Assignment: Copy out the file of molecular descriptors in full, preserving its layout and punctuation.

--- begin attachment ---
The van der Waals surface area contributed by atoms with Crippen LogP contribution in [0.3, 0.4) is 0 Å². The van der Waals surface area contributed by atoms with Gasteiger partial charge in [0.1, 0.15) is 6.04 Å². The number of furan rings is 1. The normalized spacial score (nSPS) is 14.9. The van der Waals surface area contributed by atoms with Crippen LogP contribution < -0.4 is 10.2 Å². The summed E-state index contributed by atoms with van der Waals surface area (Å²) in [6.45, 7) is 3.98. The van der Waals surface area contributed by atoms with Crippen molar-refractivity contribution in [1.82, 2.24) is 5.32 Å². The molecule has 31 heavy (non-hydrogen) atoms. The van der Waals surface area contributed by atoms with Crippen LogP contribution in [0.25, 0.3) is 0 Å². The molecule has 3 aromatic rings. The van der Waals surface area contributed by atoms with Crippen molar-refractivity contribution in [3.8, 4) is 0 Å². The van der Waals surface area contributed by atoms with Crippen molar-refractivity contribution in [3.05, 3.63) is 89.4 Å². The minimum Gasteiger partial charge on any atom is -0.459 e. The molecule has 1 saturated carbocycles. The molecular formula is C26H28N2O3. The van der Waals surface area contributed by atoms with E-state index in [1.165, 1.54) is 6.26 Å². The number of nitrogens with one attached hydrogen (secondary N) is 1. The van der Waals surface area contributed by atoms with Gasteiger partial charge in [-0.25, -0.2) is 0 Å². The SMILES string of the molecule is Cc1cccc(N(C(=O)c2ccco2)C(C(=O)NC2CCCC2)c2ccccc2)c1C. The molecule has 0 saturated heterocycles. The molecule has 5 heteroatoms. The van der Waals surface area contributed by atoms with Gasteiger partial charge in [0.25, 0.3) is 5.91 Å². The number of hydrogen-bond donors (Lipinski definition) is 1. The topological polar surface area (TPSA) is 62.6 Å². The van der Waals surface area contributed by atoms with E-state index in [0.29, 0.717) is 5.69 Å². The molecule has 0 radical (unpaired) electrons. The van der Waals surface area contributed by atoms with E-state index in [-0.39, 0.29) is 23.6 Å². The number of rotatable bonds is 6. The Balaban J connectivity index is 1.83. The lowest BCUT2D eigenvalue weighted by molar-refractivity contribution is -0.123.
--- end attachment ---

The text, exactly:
The van der Waals surface area contributed by atoms with Crippen LogP contribution in [0.3, 0.4) is 0 Å². The van der Waals surface area contributed by atoms with Gasteiger partial charge in [0.1, 0.15) is 6.04 Å². The number of furan rings is 1. The normalized spacial score (nSPS) is 14.9. The van der Waals surface area contributed by atoms with Crippen LogP contribution < -0.4 is 10.2 Å². The summed E-state index contributed by atoms with van der Waals surface area (Å²) in [6.45, 7) is 3.98. The van der Waals surface area contributed by atoms with Crippen molar-refractivity contribution in [1.82, 2.24) is 5.32 Å². The molecule has 31 heavy (non-hydrogen) atoms. The van der Waals surface area contributed by atoms with Crippen LogP contribution in [0.25, 0.3) is 0 Å². The molecule has 3 aromatic rings. The van der Waals surface area contributed by atoms with Crippen molar-refractivity contribution in [3.8, 4) is 0 Å². The van der Waals surface area contributed by atoms with Crippen molar-refractivity contribution in [3.05, 3.63) is 89.4 Å². The minimum Gasteiger partial charge on any atom is -0.459 e. The molecule has 1 saturated carbocycles. The molecular formula is C26H28N2O3. The van der Waals surface area contributed by atoms with E-state index in [1.165, 1.54) is 6.26 Å². The number of nitrogens with one attached hydrogen (secondary N) is 1. The van der Waals surface area contributed by atoms with Gasteiger partial charge in [-0.25, -0.2) is 0 Å². The SMILES string of the molecule is Cc1cccc(N(C(=O)c2ccco2)C(C(=O)NC2CCCC2)c2ccccc2)c1C. The molecule has 0 saturated heterocycles. The molecule has 5 heteroatoms. The van der Waals surface area contributed by atoms with Gasteiger partial charge in [0.25, 0.3) is 5.91 Å². The number of hydrogen-bond donors (Lipinski definition) is 1. The topological polar surface area (TPSA) is 62.6 Å². The van der Waals surface area contributed by atoms with E-state index in [0.29, 0.717) is 5.69 Å². The molecule has 0 radical (unpaired) electrons. The van der Waals surface area contributed by atoms with E-state index in [-0.39, 0.29) is 23.6 Å². The number of rotatable bonds is 6. The Balaban J connectivity index is 1.83. The lowest BCUT2D eigenvalue weighted by molar-refractivity contribution is -0.123.